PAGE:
The European Union and the UK have come to a deal regarding over-the-counter derivatives rules, reports the New York Times’ Deal Journal. At a meeting of European finance ministers, Britain’s George Osbourne won a concession preventing new European Market Infrastructure Regulation (“EMIR”) legislation from overruling national regulators when authorizing OTC trades.
The UK is home to the majority of European OTC derivatives trades, handling approximately 75% of transactions. Last week, sources said that the rule-makers were close to making a deal that was unfavorable to the British, but that the measure would pass regardless. Not only was Osbourne able to extract this concession from other European ministers, he was also able to convince the European Commission to extend regulation to exchange-traded derivatives, a market traditionally dominated by powerful German firms.
“We came here in a minority, somewhat outnumbered,” Osborne said. “Through some hard negotiation we very much improved the directive. We are going to have what we all wanted, which is more effective regulation of the derivative market.” The UK is still resisting plans supported by Germany and France to tax derivatives transactions. The UK says it will not agree to such a rule unless it is implemented globally. These changes to EMIR will now be renegotiated in the European Parliament.
UPDATE: According to Bloomberg, the EMIR draft may also require exchanges and other venues to share data on trades with rival clearinghouses. Information would have to be provided on a “non-discriminatory and transparent basis” to clearinghouses, and any refusal would have to be accompanied by “full reasons.” The proposal stops short, however, of allowing buyers and sellers to uses separate clearinghouses to complete their trades, but does allow exchanges to refuse access if the transaction poses a threat to the market.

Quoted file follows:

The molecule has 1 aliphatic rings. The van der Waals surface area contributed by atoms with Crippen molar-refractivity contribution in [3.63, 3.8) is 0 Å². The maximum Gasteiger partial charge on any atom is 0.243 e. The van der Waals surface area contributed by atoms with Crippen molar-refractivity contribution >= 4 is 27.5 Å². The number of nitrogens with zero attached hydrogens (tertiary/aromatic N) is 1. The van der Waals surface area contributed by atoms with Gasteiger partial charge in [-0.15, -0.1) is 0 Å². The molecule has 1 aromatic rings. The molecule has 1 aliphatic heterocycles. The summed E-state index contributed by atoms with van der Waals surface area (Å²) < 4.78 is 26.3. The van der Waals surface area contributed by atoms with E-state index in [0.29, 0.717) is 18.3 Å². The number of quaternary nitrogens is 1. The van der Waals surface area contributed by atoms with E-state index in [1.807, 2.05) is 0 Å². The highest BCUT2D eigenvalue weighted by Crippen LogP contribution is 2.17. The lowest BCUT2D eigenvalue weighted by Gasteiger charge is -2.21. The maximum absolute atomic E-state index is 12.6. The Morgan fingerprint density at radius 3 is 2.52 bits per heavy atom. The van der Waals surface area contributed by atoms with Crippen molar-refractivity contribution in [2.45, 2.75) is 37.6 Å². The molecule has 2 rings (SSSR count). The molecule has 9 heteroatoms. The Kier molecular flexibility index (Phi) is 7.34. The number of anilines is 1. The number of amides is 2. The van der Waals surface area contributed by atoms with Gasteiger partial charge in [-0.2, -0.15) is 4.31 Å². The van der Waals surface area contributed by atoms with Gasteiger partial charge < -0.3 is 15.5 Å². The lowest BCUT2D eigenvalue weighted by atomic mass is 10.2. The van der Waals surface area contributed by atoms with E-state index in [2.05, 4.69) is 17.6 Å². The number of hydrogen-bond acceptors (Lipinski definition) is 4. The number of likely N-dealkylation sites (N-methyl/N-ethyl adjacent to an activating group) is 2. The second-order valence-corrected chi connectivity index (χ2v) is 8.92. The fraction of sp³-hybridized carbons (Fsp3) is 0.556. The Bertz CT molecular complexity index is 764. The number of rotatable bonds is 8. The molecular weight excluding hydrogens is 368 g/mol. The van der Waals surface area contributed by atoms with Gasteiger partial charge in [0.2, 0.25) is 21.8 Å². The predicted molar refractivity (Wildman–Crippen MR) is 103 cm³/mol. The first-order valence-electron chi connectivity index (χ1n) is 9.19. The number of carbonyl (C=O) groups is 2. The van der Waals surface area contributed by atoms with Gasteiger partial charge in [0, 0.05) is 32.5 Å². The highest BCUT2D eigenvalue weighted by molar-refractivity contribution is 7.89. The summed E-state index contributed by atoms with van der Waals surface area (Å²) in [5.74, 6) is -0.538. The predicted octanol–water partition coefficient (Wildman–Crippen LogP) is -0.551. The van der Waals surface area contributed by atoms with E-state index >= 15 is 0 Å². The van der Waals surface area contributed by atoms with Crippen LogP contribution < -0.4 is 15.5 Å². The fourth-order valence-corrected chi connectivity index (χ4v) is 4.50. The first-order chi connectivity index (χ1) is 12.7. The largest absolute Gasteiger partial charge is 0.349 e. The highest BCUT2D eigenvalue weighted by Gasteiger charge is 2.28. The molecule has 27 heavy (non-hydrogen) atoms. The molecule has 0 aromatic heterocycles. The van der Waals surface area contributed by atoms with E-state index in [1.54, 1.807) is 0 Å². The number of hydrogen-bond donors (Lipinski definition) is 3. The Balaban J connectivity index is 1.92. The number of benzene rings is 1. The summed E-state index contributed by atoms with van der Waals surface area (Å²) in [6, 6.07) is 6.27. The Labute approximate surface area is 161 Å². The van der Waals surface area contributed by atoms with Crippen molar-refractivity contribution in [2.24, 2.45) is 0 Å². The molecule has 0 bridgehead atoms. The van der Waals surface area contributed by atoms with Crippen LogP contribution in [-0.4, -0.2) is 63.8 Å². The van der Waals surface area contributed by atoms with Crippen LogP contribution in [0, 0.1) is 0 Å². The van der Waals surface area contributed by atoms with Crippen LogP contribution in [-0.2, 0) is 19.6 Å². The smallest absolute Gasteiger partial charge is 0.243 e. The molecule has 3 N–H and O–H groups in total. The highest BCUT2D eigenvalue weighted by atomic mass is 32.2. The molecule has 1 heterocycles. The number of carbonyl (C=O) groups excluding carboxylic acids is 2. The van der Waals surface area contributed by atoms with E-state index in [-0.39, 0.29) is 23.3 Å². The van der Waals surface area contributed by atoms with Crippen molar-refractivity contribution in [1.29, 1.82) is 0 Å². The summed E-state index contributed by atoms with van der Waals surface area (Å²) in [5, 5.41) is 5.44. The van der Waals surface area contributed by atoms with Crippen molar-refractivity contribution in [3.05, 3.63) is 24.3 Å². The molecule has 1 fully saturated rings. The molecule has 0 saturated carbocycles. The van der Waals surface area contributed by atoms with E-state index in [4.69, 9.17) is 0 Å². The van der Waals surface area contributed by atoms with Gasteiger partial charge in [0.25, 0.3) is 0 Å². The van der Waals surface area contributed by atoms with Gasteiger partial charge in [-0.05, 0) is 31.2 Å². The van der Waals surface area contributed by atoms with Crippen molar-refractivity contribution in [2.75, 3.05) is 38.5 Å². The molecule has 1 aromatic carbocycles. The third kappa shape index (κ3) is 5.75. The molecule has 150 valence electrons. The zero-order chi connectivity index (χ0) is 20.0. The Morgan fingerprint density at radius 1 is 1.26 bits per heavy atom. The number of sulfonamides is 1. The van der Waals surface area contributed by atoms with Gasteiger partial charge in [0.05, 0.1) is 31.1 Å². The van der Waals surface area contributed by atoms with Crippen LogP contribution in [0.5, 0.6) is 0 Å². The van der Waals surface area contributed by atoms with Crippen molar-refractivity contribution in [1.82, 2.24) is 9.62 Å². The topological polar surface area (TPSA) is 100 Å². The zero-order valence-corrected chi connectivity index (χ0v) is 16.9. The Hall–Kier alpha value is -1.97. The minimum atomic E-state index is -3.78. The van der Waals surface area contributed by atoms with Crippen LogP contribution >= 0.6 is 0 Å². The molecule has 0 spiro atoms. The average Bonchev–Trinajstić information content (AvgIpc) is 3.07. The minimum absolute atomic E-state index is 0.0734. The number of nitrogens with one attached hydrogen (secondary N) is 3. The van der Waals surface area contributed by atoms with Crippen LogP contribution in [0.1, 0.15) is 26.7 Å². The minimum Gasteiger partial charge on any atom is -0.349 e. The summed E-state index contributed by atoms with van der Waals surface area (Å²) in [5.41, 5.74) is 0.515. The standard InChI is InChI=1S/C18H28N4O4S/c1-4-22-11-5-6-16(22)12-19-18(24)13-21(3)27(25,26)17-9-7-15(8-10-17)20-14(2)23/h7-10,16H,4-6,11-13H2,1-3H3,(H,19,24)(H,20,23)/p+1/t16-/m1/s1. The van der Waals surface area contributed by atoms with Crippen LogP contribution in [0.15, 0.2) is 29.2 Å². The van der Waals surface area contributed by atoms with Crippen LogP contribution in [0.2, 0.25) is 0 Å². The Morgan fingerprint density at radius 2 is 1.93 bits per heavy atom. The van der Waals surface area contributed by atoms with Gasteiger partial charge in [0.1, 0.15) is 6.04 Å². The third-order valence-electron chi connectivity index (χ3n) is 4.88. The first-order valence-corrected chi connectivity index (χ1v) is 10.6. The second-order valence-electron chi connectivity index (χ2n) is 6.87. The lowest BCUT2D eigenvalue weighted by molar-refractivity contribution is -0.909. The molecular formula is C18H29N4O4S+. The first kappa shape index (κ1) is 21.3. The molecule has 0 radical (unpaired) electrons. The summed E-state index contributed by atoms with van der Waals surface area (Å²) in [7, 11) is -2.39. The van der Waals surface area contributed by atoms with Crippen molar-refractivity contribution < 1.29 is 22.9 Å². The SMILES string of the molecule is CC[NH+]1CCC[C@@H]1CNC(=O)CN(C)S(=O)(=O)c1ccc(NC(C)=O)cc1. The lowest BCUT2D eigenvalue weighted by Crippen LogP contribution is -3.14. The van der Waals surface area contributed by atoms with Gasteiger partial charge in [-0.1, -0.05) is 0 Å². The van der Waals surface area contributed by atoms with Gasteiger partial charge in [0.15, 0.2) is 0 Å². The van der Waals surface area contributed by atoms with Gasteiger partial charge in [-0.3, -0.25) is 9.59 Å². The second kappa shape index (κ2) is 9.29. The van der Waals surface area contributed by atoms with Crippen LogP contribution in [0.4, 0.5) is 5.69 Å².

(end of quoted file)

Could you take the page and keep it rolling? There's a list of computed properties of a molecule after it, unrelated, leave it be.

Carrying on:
Across the Atlantic, American lawmakers are once again worried that European and American regulatory efforts are out of synch. Barney Frank (one of the architects of the Dodd-Frank Act) and Tim Johnson, both Democrats, wrote a letter to financial regulators urging them not to rush ahead of their European counterparts: “U.S. regulators should work with other international regulators to seek broad harmonization of appropriately tough and effective standards. This can be accomplished by an appropriate staging of the adoption or implementation our rules abroad.”
The letter, which was sent to the Federal Reserve, CFTC, SEC, and FDIC, specifically mentioned new margin requirements for end users and major swap dealers. Lawmakers (and bank lobbyists) worry that strict margin requirements will put U.S. banks at disadvantages to their European counterparts. “We are concerned that the proposed imposition of margin requirements, in addition to provisions related to clearing, trading, registration, and the treatment of foreign subsidiaries of U.S. institutions, all raise questions about the consistency with Congressional intent regarding [derivatives reform]” wrote Frank and Johnson. The CFTC, at least, has recently pledged to review and harmonize many proposed Dodd-Frank rules with the Europeans.